tion, termination or switching at any
site or adding a new optical path
(branch) without re-engineering the
network or interrupting the existing
services (Figure 3).
Unlike second generation ROADMs
which are only offered as integrated
circuit packs, the DWDM line plat-
forms (i.e. chassis-based) eROADMs
are offered in both forms — integrated
circuit packs as well as stand-alone
modules (i.e. chassis-less).
The advantages of eROADMs are
summarized in the following bullets:
• Low initial first cost —As service
providers can dynamically and cost-
effectively add eROADM modules
to meet traffic requirements and
service growth — ‘add-as-you-grow’.
• Significant reduction in capital
expenditures —As eROADM
eliminates the need to deploy O-E-O
platforms when optical branching
is required (Figure 4).
• Significant reduction in operational
expenditures —As eROADMmod-
ules have significantly less cabling,
footprint and power consumption
than ROADMs integrated on
DWDM transport platforms. For
example, an eROADM consumes
200 Watts, equivalent to two 100
Watt light bulbs, while offering any-
wavelength to any of the five ports.
• Successful multi-product interop-
erability —eROADMs can be
deployed as a point of flexibility
connecting DWDM terminals,
MSPPs, OXCs, routers, etc. from
different vendors, where chassis-
based ROADMs are ‘hard-wired’
to the shelf ’s optical interfaces.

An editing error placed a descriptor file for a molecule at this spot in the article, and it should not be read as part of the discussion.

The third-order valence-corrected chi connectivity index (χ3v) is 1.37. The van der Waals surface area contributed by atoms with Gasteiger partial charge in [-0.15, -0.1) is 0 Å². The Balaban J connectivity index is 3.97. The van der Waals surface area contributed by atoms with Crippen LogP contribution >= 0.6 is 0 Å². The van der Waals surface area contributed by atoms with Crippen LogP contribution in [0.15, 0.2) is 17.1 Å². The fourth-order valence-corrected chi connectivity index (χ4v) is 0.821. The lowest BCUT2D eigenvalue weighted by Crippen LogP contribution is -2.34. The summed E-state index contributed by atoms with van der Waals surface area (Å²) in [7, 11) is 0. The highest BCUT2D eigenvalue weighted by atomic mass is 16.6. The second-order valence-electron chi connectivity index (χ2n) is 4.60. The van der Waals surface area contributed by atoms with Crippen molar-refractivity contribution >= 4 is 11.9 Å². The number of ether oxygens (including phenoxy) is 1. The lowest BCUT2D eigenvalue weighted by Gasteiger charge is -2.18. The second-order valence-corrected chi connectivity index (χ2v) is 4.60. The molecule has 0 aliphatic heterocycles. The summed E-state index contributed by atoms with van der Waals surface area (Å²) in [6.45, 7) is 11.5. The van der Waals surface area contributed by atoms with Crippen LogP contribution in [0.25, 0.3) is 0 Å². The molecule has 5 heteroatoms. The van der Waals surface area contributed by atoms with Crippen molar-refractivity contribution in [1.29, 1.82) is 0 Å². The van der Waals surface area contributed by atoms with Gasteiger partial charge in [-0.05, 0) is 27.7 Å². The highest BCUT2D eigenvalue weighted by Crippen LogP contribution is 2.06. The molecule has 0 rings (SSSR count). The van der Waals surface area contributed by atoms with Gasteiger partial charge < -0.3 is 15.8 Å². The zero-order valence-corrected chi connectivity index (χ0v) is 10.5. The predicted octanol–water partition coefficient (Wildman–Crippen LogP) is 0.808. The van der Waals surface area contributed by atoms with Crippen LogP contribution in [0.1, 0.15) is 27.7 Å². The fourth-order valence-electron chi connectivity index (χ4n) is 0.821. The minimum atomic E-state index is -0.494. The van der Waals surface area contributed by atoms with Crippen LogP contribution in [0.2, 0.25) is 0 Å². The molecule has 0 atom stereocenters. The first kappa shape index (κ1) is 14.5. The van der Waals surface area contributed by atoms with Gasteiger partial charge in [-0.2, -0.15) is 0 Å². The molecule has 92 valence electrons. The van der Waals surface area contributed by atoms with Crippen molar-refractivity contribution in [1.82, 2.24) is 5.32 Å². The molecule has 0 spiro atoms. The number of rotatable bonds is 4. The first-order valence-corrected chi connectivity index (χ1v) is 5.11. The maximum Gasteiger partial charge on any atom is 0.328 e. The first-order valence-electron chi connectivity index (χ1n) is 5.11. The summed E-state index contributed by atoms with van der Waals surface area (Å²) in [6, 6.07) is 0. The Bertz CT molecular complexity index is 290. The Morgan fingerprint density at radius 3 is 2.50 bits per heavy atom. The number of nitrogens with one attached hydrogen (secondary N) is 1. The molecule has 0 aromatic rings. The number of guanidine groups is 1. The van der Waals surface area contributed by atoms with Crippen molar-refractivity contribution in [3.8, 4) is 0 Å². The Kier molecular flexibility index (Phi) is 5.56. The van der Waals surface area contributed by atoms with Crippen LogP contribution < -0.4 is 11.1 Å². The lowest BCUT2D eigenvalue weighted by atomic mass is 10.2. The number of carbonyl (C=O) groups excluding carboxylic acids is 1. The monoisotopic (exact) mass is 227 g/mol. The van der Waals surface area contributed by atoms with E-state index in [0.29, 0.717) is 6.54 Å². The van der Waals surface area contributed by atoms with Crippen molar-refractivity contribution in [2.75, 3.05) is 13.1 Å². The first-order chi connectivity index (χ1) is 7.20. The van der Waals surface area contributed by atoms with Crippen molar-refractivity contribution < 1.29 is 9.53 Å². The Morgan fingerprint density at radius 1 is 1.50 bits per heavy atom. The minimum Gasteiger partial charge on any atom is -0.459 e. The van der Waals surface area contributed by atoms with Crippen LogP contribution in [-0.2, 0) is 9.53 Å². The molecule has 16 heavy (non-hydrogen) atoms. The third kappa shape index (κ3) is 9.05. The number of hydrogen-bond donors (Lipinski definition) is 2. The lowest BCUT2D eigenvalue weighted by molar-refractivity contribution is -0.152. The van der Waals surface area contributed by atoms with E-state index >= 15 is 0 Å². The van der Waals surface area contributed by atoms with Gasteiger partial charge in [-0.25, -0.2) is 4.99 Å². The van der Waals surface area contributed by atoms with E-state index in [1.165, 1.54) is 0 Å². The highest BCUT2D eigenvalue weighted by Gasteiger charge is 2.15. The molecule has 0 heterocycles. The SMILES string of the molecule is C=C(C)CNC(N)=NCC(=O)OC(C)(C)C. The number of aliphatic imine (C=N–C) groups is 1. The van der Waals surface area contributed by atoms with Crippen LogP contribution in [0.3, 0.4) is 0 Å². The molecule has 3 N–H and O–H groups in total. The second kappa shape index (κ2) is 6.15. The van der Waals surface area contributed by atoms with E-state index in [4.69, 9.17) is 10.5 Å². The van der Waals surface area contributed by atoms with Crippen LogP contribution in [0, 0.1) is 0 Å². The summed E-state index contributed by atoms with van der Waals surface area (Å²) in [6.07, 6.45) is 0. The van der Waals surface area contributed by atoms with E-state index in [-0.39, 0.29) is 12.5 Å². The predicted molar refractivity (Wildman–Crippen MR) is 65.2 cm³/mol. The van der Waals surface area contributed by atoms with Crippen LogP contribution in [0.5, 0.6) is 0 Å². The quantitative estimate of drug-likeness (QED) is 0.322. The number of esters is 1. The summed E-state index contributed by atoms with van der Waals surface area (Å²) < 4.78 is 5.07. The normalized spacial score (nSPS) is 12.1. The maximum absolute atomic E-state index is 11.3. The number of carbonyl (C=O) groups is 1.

• Future-proof and seamless services
evolution —As the modular design
of eROADMs separates the service
layer from the photonic layer, network
operators can keep up with the latest
developments on service evolution
without the need to re-deploy new
hardware on the photonic layer.
Moreover, the support of 40-Gbps
line rates and a significant number
of wavelengths (e.g. 72) provides
scalability to meet future growth and
maximizes wavelength connectivity
in optical branching applications.
3
eROADMs are
modular for better
scalability and
lower OPEX
(footprint, power,
sparing, etc.)
Optical branching Any wavelength to any ports
DWDM network DWDM network
eROADM
DWDM network
DWDM network DWDM network
Figure 3. enhanced ROADMs (eROADMs)
Another key attribute of eROADMs is
the ability to provide complete remote
re-configurability without truck rolls
through ‘colorless’ ports. Unlike previ-
ous generations of ROADMs where
each port is assigned to a particular
frequency (wavelength), eROADM
ports are not assigned to a wavelength
in particular (i.e. colorless), thus
enabling service providers to perform
remote and unrestricted wavelength
rerouting for true network agility.
Table 1 summarizes the differences
between first and second generation
and enhanced ROADMs.
Nortel’s implementation of
eROADM on the Common
Photonic Layer (CPL)
Nortel offers the eROADM functionality
on its Common Photonic Layer (CPL)
that delivers any wavelength, anywhere,
anytime, without impact to the existing
traffic. The implementation of
eROADM is modular (two Rack
Units), enabling dynamic ‘on the fly’
optical branching to up to five different
optical paths in addition to facilitating
basic add/drop of individual wave-
lengths. Unlike previous generations
of ROADMs with colored ports,
Nortel’s eROADMs are ‘colorless’,
which means any wavelength (color)
can be added/dropped on any port